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Sweatpants & Pop Culture l Q&A with the crew of All Comics Considered

By Jerusha Gray

I had the honor of sitting down with the cast and crew of one of my favorite podcasts All Comics Considered to celebrate National Comic Book Day.

All Comics Considered is comprised of the brilliant minds of Martin Anton Gleason, Nick Fury, Hannah Craig, and Tim Bruhn Yang.  They release a weekly podcast that delivers an hour of reviews, jokes, and thoughts about comic books and the culture surrounding them.

How long have you been a fan?

comic-nickIf you liked Star Wars, the presupposition was that you would also like comic books, because nerd-dom was basically one big swirling mass of “Please don’t start a ‘Mother’s Against’ group and make me take my posters of wizards down”.  My Venn diagram of interests definitely included comics, but the closest place I could buy comics was an hour and a half away, so I didn’t have many. – Nick

 

comic-martinIt’s almost a running gag on the show, but the first comic I started collecting was Nomad. It was a really 90s book–which is to say an anti-hero with a heart of gold, anti-spandex and glam-rock hair. The best thing that ever happened to this character was his death in Captain America: The Winter Soldier – Martin

 

comic-hannahI was very young at the time (somewhere around seven years old) and my mom and I read the comics together. My rad mom is the nerdy one in my family and had been a big Fantastic Four fan when she was young, so she wholly supported my interest in Superman, and then the X-men, and later when I hit my teenage years, Japanese manga. I recently got her back into comics by introducing her to Saga, an extremely beautiful space opera comic that I recommend to pretty much everybody. – Hannah

comic-timA family friend gave me a grocery bag full of comics. It was probably 1978 when this happened. I was pretty happy with a comic series called “Marvel Two-in-One” that had The Thing paired up with another hero for that comic. – Tim

 

 

If you could spend an afternoon in a comic book world, what would it be and why?

comic-martinI’d probably live out my childhood fantasies by visiting the world of Star Wars, just for an afternoon. Maybe follow along in Han’s current solo title (Cannonball run meets Star Wars) or go to a prison planet with Poe Dameron. – Martin

 

 

comic-nickI like showers and I like not getting killed, so picking a fictional universe to visit would be tough.  I’ll go with my regular answer, which is the Star Trek universe.  The wonders there don’t depend on interaction with specific characters, and I’d have replicators, transporters, and the holodeck. – Nick

 

comic-hannahOn the sole condition that I could hang out with Sonja, it would absolutely be the world of the most recent Red Sonja book, written by Gail Simone. Gail (one of my favorite comic writers and the woman who coined the phrase and brought attention to “Women in Refrigerators”) reinvented Red Sonja, taking the classic Conan character from male fantasy to an entertaining and fun character who is strong, crass, stubborn, surly and has a heart of gold buried under a mile of grit and trail-stink. I would happily get drunk, beat up misogynists and flirt with pretty girls and boys with Red Sonja. – Hannah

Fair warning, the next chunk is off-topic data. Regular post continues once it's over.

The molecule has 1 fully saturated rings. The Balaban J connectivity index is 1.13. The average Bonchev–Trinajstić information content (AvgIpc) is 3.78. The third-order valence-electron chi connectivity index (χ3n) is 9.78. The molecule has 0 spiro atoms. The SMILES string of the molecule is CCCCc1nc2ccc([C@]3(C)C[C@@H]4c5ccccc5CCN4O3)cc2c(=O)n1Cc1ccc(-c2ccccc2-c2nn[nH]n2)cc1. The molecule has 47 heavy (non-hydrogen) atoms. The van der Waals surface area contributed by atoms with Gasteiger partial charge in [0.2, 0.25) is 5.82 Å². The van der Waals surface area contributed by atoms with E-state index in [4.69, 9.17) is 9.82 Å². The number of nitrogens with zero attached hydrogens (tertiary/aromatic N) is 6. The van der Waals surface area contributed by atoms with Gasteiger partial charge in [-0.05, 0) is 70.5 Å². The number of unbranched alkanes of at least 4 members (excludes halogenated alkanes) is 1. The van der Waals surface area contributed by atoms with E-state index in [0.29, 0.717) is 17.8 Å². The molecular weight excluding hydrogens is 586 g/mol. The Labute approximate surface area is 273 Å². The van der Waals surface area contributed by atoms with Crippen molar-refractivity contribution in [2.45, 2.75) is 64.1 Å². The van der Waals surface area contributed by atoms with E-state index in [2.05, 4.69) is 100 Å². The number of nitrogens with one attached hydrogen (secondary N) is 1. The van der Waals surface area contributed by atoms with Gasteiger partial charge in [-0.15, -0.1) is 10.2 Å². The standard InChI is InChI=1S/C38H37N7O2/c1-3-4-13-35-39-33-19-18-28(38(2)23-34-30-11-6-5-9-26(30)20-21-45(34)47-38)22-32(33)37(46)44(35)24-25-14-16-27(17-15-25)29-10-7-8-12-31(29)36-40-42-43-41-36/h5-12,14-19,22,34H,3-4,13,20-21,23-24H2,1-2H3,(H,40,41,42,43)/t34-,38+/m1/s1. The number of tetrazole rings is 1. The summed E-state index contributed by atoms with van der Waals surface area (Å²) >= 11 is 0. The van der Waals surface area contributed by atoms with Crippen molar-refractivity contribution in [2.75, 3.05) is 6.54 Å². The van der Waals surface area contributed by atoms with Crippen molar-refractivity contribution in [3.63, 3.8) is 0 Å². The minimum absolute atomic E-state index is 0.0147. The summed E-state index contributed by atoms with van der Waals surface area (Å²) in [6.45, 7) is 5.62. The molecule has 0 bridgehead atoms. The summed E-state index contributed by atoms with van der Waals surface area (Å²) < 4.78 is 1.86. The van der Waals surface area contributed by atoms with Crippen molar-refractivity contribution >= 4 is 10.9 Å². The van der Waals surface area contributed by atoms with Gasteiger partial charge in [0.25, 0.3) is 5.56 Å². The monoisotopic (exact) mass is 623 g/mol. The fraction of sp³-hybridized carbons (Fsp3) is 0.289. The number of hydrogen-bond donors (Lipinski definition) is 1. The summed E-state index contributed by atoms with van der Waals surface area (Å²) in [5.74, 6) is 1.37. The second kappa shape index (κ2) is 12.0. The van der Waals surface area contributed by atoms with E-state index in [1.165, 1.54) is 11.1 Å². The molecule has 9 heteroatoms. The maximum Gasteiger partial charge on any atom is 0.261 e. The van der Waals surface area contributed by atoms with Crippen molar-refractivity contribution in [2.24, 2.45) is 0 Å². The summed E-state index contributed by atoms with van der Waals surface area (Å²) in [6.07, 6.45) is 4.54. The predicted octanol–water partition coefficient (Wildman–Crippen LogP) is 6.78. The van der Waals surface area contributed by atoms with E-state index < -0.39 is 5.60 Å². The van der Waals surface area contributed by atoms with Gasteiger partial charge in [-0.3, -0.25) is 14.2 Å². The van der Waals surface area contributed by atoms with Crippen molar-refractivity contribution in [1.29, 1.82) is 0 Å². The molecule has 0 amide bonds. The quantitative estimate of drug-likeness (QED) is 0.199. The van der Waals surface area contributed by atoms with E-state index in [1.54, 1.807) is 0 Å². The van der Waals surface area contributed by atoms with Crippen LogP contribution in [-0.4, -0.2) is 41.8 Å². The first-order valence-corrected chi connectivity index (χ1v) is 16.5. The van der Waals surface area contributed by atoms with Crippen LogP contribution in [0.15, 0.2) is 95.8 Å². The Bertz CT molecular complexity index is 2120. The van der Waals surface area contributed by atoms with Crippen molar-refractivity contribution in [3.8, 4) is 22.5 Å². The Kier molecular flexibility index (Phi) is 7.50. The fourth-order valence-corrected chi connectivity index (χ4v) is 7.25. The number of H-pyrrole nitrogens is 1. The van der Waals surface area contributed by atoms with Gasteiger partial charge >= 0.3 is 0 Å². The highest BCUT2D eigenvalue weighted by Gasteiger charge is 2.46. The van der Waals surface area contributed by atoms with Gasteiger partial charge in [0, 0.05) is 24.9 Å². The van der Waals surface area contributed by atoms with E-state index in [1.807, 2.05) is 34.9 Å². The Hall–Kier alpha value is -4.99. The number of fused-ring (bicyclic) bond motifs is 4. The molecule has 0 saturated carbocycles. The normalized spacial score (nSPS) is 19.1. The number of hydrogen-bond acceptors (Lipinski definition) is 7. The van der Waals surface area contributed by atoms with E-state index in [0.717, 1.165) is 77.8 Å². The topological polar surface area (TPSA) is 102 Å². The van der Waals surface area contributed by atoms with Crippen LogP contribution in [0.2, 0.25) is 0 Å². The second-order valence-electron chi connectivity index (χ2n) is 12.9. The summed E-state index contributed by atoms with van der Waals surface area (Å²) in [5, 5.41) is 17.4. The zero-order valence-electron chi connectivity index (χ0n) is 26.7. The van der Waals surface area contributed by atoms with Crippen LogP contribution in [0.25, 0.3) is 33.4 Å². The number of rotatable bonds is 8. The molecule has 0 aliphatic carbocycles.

comic-timMy first thought is that I’d love to hang out in the world of Love and Rockets by Los Bros Hernandez, because it’s not so freaky a world that you can’t just go to the grocery store and live your life. On the other hand, if you wanna find the weirdness, you can. It’s a world where the dinosaurs, and racing, and super powers and lucha wrestling and drama happen, but it’s weirdly low-key and opt-in. Also, who doesn’t have a crush on Hopey and Maggie? – Tim

 

Which Comics Are You Excited About Right Now?

comic-hannahMy list of things to read (which comics nerds call a “pull box,” because these are the comics you want pulled off of the shelf at the comic shop and saved for you) is embarrassingly long and I am wildly out of budget for comics. So, instead I’ll highlight some of my favorite books that I strongly recommend:

  • Marvel – The best superhero comic of the last few years, hands down. Kamala Khan’s a teenage Muslim American-Pakistani girl who likes writing slash fanfiction and playing MMOs. She’s also Ms. Marvel, protector of Jersey City! Written and edited by actual Muslim women, Ms. Marvel broke the mold on comic book hero expectations and proved to be a smash success, opening up the gates for a new generation of diverse heroes and fans.
  • The Wicked + The Divine – Young people are reincarnated as gods to party hard as pop stars for 2 years before they flame out in glory; a meditation on the nature of fandom. Also, FASHION. The gods are modeled after real life music celebs, so expect to see Lucifer looking like David Bowie, Sakhmet as Rihanna’s twin and Odin sporting a Daft Punk vibe.
  • Lumberjanes – An excellent book for pre-teens and teens, Lumberjanes is about a girls’ adventure camp. In the spirit of Adventure Time but all about girls.